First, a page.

6.170 | Spring 2013 | Undergraduate

Software Studio


Course Meeting Times

Lectures: 2 sessions / week, 1.5 hours / session

Recitations: 1 session / week, 1 hour / session

Course Description

This is a course in software engineering, with an emphasis on design. It focuses on building web applications and services because of their obvious relevance to students in building practical skills, and because there are so many readily available examples to study.

In addition to teaching the fundamental notions of structuring a web application, and how to write modular and elegant code, the course emphasizes behavioral and conceptual design: that is, designing the external behavior of the software rather than its internal structure. We believe that this aspect of design is the most important in practice, the least well-understood by MIT students, and the one that is hardest to acquire in standard industrial settings.

Course Objectives

By the end of this course, you should expect to:

  • Have improved your ability to analyze problems, explore and invent designs, present your work, and critique the work of others
  • Have developed a strong grasp of key software design notions (in particular, conceptual modeling, decoupling and abstraction) and improved skills in designing key components of a software system
  • Be able to build medium-scale web applications using standard technologies, conducting all phases of development from problem analysis to deployment
  • Have experienced the benefits and challenges of working in a team

Course Structure


You will complete one introductory project, three solo projects, and one team project. Each project will be conducted in phases through which you will build an application incrementally. Key concepts that are needed to complete the project will be taught in class; the technologies you need will be taught through tutorials in recitation. All project work will be committed to GitHub. In the final phase of each project, you will write a brief critique of your own work, and in addition, a fellow student’s work.


For most class sessions, you will be asked to read one or more short articles in advance. The class will begin with a tiny “nanoquiz” comprising a few multiple choice questions about the readings.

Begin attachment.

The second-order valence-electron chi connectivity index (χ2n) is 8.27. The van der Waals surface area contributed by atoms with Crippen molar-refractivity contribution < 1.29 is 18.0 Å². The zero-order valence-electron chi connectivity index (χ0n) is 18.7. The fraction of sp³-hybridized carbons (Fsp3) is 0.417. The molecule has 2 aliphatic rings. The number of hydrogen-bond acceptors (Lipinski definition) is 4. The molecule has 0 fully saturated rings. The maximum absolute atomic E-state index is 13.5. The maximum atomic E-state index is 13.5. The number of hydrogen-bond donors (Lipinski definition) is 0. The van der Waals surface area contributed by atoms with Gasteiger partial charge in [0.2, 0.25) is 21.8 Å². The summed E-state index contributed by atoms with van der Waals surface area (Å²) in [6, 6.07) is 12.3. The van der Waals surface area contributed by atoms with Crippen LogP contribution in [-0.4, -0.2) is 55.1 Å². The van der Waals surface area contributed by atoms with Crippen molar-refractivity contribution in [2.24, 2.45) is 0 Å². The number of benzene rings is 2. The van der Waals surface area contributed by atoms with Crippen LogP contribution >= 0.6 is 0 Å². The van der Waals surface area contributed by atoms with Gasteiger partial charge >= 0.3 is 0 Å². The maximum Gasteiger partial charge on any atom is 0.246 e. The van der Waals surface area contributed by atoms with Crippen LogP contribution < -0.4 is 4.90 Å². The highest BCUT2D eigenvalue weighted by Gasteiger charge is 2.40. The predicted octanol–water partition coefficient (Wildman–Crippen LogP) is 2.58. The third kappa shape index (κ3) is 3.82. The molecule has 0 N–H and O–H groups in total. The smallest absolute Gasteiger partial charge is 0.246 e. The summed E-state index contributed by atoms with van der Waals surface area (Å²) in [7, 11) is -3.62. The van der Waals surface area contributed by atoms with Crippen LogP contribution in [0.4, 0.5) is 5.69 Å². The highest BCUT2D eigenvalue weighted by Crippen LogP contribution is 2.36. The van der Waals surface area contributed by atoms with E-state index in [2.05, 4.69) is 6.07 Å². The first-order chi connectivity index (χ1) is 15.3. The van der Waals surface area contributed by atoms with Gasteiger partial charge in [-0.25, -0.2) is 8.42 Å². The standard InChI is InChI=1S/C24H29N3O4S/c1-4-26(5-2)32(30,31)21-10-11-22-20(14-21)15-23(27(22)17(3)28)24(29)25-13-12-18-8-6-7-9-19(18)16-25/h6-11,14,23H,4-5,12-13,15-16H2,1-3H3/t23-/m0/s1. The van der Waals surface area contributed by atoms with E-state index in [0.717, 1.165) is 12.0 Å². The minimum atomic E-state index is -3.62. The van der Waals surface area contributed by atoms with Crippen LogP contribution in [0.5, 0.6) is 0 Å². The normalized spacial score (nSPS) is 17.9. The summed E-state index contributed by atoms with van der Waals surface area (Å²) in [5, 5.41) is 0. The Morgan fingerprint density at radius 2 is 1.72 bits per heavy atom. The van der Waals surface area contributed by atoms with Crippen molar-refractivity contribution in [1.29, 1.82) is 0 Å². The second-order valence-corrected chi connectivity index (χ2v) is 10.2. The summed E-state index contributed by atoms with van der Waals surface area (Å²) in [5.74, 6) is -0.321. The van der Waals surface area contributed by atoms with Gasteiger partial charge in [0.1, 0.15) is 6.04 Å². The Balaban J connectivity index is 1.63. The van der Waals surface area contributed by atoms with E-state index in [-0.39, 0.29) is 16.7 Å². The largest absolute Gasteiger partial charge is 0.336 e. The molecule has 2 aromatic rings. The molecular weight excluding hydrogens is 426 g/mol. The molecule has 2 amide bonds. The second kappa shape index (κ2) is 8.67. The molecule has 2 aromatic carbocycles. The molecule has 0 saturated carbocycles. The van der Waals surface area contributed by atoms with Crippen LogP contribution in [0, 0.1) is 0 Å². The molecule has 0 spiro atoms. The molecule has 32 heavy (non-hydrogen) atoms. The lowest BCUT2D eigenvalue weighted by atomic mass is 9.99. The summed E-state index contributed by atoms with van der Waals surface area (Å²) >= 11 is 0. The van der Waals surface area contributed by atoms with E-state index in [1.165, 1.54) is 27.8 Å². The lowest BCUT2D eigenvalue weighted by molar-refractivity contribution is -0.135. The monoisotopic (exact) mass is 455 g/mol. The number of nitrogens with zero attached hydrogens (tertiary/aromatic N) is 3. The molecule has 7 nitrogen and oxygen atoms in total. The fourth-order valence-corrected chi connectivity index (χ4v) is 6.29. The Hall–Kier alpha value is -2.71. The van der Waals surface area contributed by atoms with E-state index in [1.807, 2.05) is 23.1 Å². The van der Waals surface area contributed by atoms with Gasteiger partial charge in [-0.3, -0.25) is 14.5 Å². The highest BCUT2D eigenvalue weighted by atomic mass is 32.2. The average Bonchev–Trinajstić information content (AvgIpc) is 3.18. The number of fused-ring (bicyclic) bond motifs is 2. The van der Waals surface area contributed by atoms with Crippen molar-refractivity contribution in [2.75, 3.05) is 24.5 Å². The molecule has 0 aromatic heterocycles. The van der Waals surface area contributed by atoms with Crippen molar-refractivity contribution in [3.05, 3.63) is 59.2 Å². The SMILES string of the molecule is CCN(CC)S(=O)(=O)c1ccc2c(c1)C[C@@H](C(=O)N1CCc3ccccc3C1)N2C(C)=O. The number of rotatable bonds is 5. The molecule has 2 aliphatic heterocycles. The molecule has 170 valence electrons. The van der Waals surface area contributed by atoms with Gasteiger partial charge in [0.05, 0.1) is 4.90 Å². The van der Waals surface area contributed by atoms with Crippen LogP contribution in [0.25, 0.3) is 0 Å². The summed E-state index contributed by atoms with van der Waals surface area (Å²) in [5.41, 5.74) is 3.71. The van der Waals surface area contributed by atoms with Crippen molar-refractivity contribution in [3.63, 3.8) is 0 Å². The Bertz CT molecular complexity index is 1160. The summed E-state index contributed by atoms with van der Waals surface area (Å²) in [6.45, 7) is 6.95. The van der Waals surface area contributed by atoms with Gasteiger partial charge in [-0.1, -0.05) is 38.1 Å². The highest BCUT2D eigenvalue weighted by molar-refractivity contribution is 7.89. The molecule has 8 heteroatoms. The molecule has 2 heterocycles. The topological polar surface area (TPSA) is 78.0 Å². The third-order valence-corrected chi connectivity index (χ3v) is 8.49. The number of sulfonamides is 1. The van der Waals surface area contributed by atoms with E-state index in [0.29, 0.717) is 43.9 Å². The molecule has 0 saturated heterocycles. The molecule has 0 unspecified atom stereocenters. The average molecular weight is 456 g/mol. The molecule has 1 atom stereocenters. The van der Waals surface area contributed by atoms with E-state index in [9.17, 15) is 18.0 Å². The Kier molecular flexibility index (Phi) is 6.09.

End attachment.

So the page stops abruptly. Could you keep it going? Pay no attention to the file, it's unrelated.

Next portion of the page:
Collaboration and Grading

Solo Projects 40%
Final Project 30%
Nanoquizzes + Participation 10%
Coding + Design Work 20%

The measure of the acquired skills in coding and design work will be computed by selecting the best grades received for the design and code portions of the solo projects (Projects 1, 2, and 3).

Slack Days

Each student has 3 slack days for the solo projects that allow work to be submitted late without penalty. You may use the total of 3 days across the 3 projects in any way you wish. If you plan to use a slack day, you must insert a file with the name SLACK_DAY.txt in the top level directory of your repository that contains a note indicating how many days you are taking on that project. This must be done before the due date but may be updated (adding additional days) as necessary. Delays due to medical reasons should be declared as slack days in the same way, and will not count against your slack day credit if a doctor’s note is provided. No other extensions will be given except under very unusual circumstances.


The solo projects are to be done individually though you may discuss your approach with fellow students, so long as (a) all written material is entirely your own, and (b) you explicitly acknowledge in your written materials who you talked to.


You are free to use any third-party code, whether as libraries or code fragments, and to adopt any ideas you find online or in books, so long as it is publicly available and appropriately cited (see the section on code in the MIT Academic Integrity Handbook for details). You may not use work produced by students in earlier offerings of this class. If you violate this policy, you can expect to be asked to drop the class (or worse). The team projects, of course, are intended to be fully collaborative.

Class Contract

The teaching staff of the course will endeavor to:

  • Deliver content that is stimulating, practically useful and of long term intellectual value
  • Encourage interaction during all class and recitation sections, and take all questions seriously
  • Provide constructive and helpful feedback on student work in a timely fashion
  • Assign grades in a fair and consistent way
  • Take seriously suggestions about course content and structure
  • Help students who feel overwhelmed or lacking in background, despite prerequisites
  • Support and encourage full participation of all students

As a student, by taking this course, you agree to endeavor to:

  • Attend all class sessions and participate enthusiastically
  • Not use laptops and mobile devices during class for email and other distracting activities
  • Share concerns and comments about the course with the lecturer
  • Help create a sense of community by making forum postings anonymous only when absolutely necessary
  • Do your fair share of work on your team project

Course Info

As Taught In
Spring 2013